Sunday, February 25, 2018
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I take you back to June 1962 when I received a call-letter from The Leader press, asking me to report. That was my first adventure with journalism. I had to first call on the then general manager of the Newspapers Ltd. running `The Leader’.  The late B.P.Thakur was a very stern and firm administrator. But he received me very cordially. The first question he asked me was: ‘Why have you entered this profession.

You still have time to revise your decision. If you were my son, I would never advise you to enter this profession.’ I told him it was my hobby. He shrugged his shoulders and said: `There are two things. Merit counts a lot; but it has to be accompanied by an opportunity too. I will give you opportunity. You will now have to show your merit. And I therefore would appreciate if you write a weekly feature on local affairs.’ On a cordial note the meeting ended. I next called on the editor, Pandit Rameshwar Nath Zutshi. We hadn’t met before. But he said: `I know you very well through the letters to the editor that you have been writing’. He was a man of very, very few words. But he too said: `I see that you have a good academic record. Why have you come here ? This profession will hardly suit a dashing young man which you appear to be. People come here only after they have tried elsewhere to get a break but failed.’. I told him that was not so with me, that I hadn’t tried anywhere else and that I had come here because I love the work’. Mr Zutshi said:`I would not have liked you to come here. But since you insist then let me tell you that initially it will be hard work and nothing much. The opportunity to write will certainly come, but gradually’. He wished me luck. And then he became a little informal and said: `I was abroad recently. There I met a couple who had stayed in Allahabad in 1929 in Barnetts Hotel. They wanted to know how Barnetts were doing now’. Mr Zutshi knew that I had links with Barnetts.

Back home when I broke the news to my father, he was chatting with Professor A. N.Agarwala. They knew each other very well as daily they would meet on the tennis court. Dr Agarwala was the Head of the Commerce Department of AU. My father asked him his opinion about journalism as a career for me. Dr Agarwala told him, `Journalism is hardly a profession. It is more of a tapasya’. My father looked at me with a smile. I think he was not sure whether to encourage me or discourage me. But he respected my sentiments and asked me to go ahead even though he realized that in monetary terms my other brothers would be far better off. The pay scales were very low. A sub-editor used to get a mere 125 rupees. Mr B.P.Thakur, as a special favour, gave me the starting salary of Rs.150 but said that in the appointment letter he could not state that he was appointing me as a sub-editor or a reporter because their scales began at 125. He therefore appointed me as ‘a journalist’, much to the surprise of others though clever ones among them could understand that this had been done so that I may bypass others.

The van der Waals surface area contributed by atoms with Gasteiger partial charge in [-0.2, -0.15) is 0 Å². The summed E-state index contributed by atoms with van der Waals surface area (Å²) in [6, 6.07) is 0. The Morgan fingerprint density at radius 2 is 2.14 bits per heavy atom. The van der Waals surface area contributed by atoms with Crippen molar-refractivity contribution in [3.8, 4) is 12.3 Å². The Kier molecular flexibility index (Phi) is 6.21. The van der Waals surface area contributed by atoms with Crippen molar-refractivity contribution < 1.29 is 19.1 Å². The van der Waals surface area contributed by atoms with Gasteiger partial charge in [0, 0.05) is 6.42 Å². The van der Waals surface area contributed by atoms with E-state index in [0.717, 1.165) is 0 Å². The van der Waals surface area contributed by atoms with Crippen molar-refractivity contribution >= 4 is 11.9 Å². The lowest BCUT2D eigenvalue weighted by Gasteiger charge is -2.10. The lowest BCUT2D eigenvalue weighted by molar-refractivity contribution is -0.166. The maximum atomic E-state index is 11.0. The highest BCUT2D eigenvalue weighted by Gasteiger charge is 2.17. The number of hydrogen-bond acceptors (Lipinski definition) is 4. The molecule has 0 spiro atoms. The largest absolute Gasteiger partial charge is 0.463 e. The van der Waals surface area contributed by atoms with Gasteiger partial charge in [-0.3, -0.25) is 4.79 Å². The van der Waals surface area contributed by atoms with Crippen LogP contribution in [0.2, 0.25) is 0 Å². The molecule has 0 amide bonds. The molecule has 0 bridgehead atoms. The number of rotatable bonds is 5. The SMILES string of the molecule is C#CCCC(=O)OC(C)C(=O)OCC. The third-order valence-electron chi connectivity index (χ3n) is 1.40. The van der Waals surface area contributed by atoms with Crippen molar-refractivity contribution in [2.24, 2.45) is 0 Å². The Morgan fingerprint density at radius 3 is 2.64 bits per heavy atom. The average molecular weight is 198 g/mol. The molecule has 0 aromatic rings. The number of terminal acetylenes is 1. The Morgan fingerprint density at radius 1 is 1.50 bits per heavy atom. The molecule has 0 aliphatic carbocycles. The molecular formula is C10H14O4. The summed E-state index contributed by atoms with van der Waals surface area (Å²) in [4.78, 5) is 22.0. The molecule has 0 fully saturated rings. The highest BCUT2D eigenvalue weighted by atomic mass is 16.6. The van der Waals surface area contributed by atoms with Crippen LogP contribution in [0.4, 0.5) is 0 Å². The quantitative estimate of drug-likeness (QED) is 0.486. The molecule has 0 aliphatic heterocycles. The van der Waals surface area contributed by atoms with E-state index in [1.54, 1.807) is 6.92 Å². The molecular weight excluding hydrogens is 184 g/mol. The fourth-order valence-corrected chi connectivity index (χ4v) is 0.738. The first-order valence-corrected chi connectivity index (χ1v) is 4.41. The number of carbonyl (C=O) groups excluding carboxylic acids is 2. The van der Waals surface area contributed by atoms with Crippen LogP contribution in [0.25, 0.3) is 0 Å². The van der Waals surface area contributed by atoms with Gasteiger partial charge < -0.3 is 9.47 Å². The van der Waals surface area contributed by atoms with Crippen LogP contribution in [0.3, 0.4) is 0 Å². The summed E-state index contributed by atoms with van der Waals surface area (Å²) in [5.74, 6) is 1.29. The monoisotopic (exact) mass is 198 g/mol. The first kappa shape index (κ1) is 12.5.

I was asked to join on June 11, 1962. It was a Monday. I was called to  the morning shift. But I was first asked to call on Mr Ram Gopal, the Assistant Editor. He had probably been asked by Mr B.P.Thakur to give me a feature to write. Even before I joined the desk, Mr Ram Gopal asked me to start writing a weekly feature to appear every Monday. He  selected the title.`We will call it “Flashlight on Allahabad” and you will write it under the pen-name of “Wayfarer”. You will present the copy to me every Friday. It will be seen and passed by me and thereafter it will go for composing’. I then went to meet the News Editor, Mr Suresh Chandra. He told me: `You were called at 10 a.m. originally. But the shift in which I wanted to induct  you meets in the evenings from 4p.m. till 10p.m this week. You will have to join that shift as you will get the best guidance there. I will therefore request you to come at 4 p.m.’. He was very, very polite, very encouraging and made me instantly feel at home. The best thing about Suresh Babu was that he was a very loyal friend who would never betray a colleague. But he was very, very formidable in dealing with the sharks in the profession who throve more on politicking and less on solid and hard work. Therefore Suresh Babu had to spend a lot of time indulging in defensive politics. But, as I said, he was a man of simple habits. He had moved with freedom fighters and personally knew leaders like Dr Rajendra Prasad. He hailed from Arrah in Bihar and had come to Allahabad to study. He used to himself write letters and articles under different names to take up any social cause. He was looking at a page proof. The headline was, `Rajarshri Tandon passes away’. I missed a heart-beat. `When did this happen ? He was all right till yesterday’. Suresh Babu smiled. He said: ’He is alive but is in a critical condition. Hence we have done advance planning. At the eleventh hour when the news will come we may not be able to do full justice to it’. I saw the page. A big picture of the Rajarshri was there in the centre of the page with the banner headline announcing his death. I shuddered at the very thought.  Suresh Babu said: `In press line we have to do this to score over our rivals’ That was 11th June, 1962 when I saw the page proof. Tandonji expired on July 1, if I remember rightly. But the page had to be slightly altered. This is because on that very day Dr B.C.Roy, Chief Minister of West Bengal, also passed away. His picture in the double column with the news item was accommodated on the front page at the bottom towards the left.  I was talking about my first day in The Leader and my meeting with Suresh Babu. But my actual working started from 4 p.m.. About the actual  experience I had on the first day, I will write later.

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